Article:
The Rumeli, Yedikule, and Anadolu Fortresses are all represented at the Museum of Fortresses (Hisarlar). Of all of them, the Rumeli Fortress Museum is the most impressive. Named after the 30-acre Rumelihisar or Bogazkesen (Throat-Cutter Castle) Hisar in the city of Sariyer. The countries of the former Ottoman Empire on the Balkan peninsula were given the name Rumeli (Diyar-i Rum) Hisar, which translates to “Fortress on the Land of the Romans.” It was constructed by Sultan Mehmet the Conqueror in 1452 prior to the conquest of Istanbul in order to manage the passing ships in the Bosphorus, to create a military-financial control point, and to implement a strong resistance base to prevent attacks from the north of the Bosphorus. 300 masters, 700–800 workers, and 200 coachmen, boatmen, and transporters reportedly worked on the fortress during this time period, according to some historical sources. Muslihiddin Aa, Mehmed II’s chief architect, designed the fortress.
Firuz Bey was put in charge of the fortress’ meager garrison after it was completed. He was given command over the vessels that traveled through the Bosphorus in front of the fort. Cannons were commonly stationed in the front garden (Hisar peçe) by the water’s edge to ensure that the ships paid their required tax. Even with the cannons, some ships were able to get through in 1452. However, in 1453, the Bosphorus Strait was effectively closed to naval traffic.
Rumeli Fortress was no longer necessary for military purposes after Istanbul was conquered, so it was converted into an imperial prison and customs checkpoint. A residential neighborhood developed inside the fortress over time. Both an earthquake in 1509 and a fire in the middle of the 18th century caused significant damage to the fortress. Under Selim III’s rule, the final repairs to buildings from the Ottoman era (1789–1807) were made. Among the world’s largest surviving fortification structures are the towers at the Rumeli Fortress Museum. It faces the Anadolu Fortress, which Sultan I. Beyazt constructed in 1394 at the narrowest point of the Bosphorus. It was put to use as a proving ground for cutting-edge cannon technology. There is a cannon similar to this one on display at the Royal Armouries Museum in Fort Nelson, which is located close to the city of Portsmouth. In 1868, Sultan Abdulaziz presented the Queen with the 17-ton cannon as a gift. The Turkish words “Help O God” are carved into the muzzle. The son of Murad, Muhammad Khan, was crowned sultan. work produced by Munir Ali during the Islamic calendar month of Rajab. During the reign of Sultan Mehmed II of Turkey (1430–1481), in the year 868 (868 = 1464 A.D.), In addition to the vent, loading instructions are engraved nearby. When Sir John Duckworth attempted to force the Dardanelles Straight in 1807, the gun, despite its age, damaged six of his ships.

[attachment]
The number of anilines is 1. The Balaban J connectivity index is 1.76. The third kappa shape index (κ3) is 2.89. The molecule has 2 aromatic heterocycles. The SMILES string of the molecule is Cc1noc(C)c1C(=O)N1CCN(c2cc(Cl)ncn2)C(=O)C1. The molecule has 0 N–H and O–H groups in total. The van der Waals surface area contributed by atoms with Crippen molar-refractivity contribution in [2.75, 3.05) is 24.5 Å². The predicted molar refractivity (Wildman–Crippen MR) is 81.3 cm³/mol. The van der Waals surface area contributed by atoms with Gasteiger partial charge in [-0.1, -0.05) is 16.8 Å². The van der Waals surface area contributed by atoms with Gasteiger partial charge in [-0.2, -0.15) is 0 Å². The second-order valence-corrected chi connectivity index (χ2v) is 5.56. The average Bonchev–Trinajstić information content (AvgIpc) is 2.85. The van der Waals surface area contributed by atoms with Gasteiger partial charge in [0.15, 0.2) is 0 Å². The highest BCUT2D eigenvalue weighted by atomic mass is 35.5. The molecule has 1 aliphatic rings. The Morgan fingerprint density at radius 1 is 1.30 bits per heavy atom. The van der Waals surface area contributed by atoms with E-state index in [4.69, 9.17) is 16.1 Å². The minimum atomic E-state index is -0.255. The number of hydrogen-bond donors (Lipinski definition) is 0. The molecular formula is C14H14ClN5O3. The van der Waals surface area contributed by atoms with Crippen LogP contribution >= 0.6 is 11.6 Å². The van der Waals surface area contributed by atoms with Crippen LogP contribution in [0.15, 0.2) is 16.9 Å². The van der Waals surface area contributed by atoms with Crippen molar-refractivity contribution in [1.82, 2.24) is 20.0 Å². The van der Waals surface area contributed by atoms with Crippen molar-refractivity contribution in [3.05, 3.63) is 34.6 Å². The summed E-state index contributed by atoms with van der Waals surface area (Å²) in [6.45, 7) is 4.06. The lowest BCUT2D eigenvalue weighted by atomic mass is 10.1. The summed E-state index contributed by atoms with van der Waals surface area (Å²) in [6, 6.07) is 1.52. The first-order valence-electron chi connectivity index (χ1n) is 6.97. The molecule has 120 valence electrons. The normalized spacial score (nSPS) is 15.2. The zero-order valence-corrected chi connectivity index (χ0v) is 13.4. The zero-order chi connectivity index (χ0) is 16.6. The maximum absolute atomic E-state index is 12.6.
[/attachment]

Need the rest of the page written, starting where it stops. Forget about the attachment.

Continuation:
Kal’a-i Cedid, Kulle-i Cedide, Yenicehisar, Yenihisar, Bogazkesen Kalesi, Bogazkesen Hisar, Nikhisar (Guzelhisar), and Baskesen Hisar are just some of the names that have been used for Rumeli Fortress since it was first constructed. The timber used in the building process was shipped in from Izmit and Karadeniz Ereglisi, while the stones came from all over Anatolia, and the spolies (repurposed stone pieces) were salvaged from nearby Byzantine ruins. In 1953, on the orders of President Celal Bayar, three Turkish women architects—Cahide Tamer, Selma Emler, and Mualla Anhegger-Eyüboglu—restored the building to its former glory, and it opened to the public in 1968 under the direction of the Hisarlar Museum Directorate. Wooden homes in the area were torn down and rebuilt after the destruction of walls, bastions, and battlements. The fortress mosque (which was destroyed in the 18th century) in the center of the fortress was transformed into a stage, and the audience was given a place to sit by staggering the slope opposite, despite the fact that this was not historically accurate. Even as recently as 2008, musical performances were held in the open theater structure that had been added at that time. Due to the risk of ruining the cistern’s historic structure, these groups eventually disbanded. This circular cistern measures 15.65 meters in diameter and served as the foundation for the Fortress Masjid (Ebu’l Feth Mosque/Bogazkesen Mosque). The Byzantine-era cistern was converted into a fortress mosque by Fatih Sultan Mehmed. The Khorasan mortar used in the stone and brickwork of the cistern served as a water tank.
The layout of the Masjid fortress is square. A wooden-hipped roof sits atop the structure. The building’s spherical minaret can be found to the west. There is a ruined minaret from the original structure next to this one. Mehmed II., his soldiers, teachers, and viziers all worshipped and prayed in this, the first mosque ever constructed in Istanbul. The Masjid’s minaret was salvaged down to its pedestal, and it reopened for worship in August 2015 after being rebuilt in the style of mosques from the Fatih Period.